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Chinese Culture >> Chinese Society Traditions >> Lantern Festival

Lantern Festival

Every year on the fifteenth day of the first lunar month, Chinese people celebrate the traditional Lantern Festival.

The first month of the lunar calendar is known as the "yuan" month, and the ancient Chinese people call nights "xiao," so the fifteenth day of the first lunar month is known as the "Yuan Xiao Festival" (also known as the Lantern Festival). That night is the first full moon of the year and that is also the first night when spring returns to the great earth. From historical recordings, it is known that people in the Western Han Dynasty (206 to 6 BC) were already celebrating the "Lantern Festival."

During the Lantern Festival, people light lanterns in different colors and designs for others to admire. The Chinese Lantern Festival is the last day of the traditional
Chinese New Year celebration period.

The Lantern Festival is also known as the Little New Year since it marks the end of the series of celebrations starting from the Chinese New Year. Koreans celebrate this festival as the Daeboreum. During the Lantern Festival, children go out at night carrying bright lanterns. In ancient times, the lanterns were fairly simple, for only the emperor and noblemen had large ornate ones; in modern times, lanterns have been embellished with many complex designs. For example, lanterns are now often made in shapes of animals.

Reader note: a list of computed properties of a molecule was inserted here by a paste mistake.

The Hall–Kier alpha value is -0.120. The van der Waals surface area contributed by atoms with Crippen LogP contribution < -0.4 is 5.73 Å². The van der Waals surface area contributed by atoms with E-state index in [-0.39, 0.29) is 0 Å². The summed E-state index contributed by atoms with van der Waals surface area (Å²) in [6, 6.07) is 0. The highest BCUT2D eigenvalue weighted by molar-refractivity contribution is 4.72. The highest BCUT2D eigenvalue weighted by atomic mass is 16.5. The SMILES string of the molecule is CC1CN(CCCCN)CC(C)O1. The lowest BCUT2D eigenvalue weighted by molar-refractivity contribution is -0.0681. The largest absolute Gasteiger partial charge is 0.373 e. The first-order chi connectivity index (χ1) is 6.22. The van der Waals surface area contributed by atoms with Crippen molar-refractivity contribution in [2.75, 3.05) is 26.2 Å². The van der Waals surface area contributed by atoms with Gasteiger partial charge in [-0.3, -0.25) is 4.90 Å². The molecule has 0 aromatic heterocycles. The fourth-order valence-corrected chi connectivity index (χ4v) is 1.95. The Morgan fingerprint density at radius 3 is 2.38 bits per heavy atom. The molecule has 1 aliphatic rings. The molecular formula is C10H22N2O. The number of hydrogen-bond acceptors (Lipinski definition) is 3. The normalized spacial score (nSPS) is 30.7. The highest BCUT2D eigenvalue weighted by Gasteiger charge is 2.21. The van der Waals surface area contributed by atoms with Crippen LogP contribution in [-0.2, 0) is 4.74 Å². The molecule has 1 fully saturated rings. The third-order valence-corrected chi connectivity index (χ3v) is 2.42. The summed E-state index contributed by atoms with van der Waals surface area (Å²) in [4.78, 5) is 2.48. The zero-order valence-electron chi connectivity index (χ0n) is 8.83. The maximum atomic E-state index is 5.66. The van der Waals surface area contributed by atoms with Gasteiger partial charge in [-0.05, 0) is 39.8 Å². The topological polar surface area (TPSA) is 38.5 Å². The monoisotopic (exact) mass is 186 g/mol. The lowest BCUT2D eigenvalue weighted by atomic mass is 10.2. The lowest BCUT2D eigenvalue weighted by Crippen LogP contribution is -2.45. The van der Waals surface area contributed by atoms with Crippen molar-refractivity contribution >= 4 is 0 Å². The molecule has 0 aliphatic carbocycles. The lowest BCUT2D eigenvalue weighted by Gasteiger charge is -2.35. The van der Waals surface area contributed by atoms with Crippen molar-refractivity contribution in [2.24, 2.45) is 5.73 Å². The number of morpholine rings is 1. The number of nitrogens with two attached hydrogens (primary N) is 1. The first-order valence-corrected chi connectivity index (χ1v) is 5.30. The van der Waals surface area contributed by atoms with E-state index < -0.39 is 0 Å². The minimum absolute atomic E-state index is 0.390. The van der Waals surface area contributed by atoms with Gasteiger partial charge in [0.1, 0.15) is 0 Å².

Traditionally, the date once served as a day for love and matchmaking. It was one of the few nights in ancient times without a strict curfew. Young people were chaperoned in the streets in hopes of finding love. Matchmakers acted busily in hopes of pairing couples. The brightest lanterns were symbolic of good luck and hope.

Those who do not carry lanterns often enjoy watching informal lantern parades. Other popular activities at this festival include eating tangyuan a sweet glutinous rice dumpling served in a sugary soup, and guessing lantern riddles, often messages of love.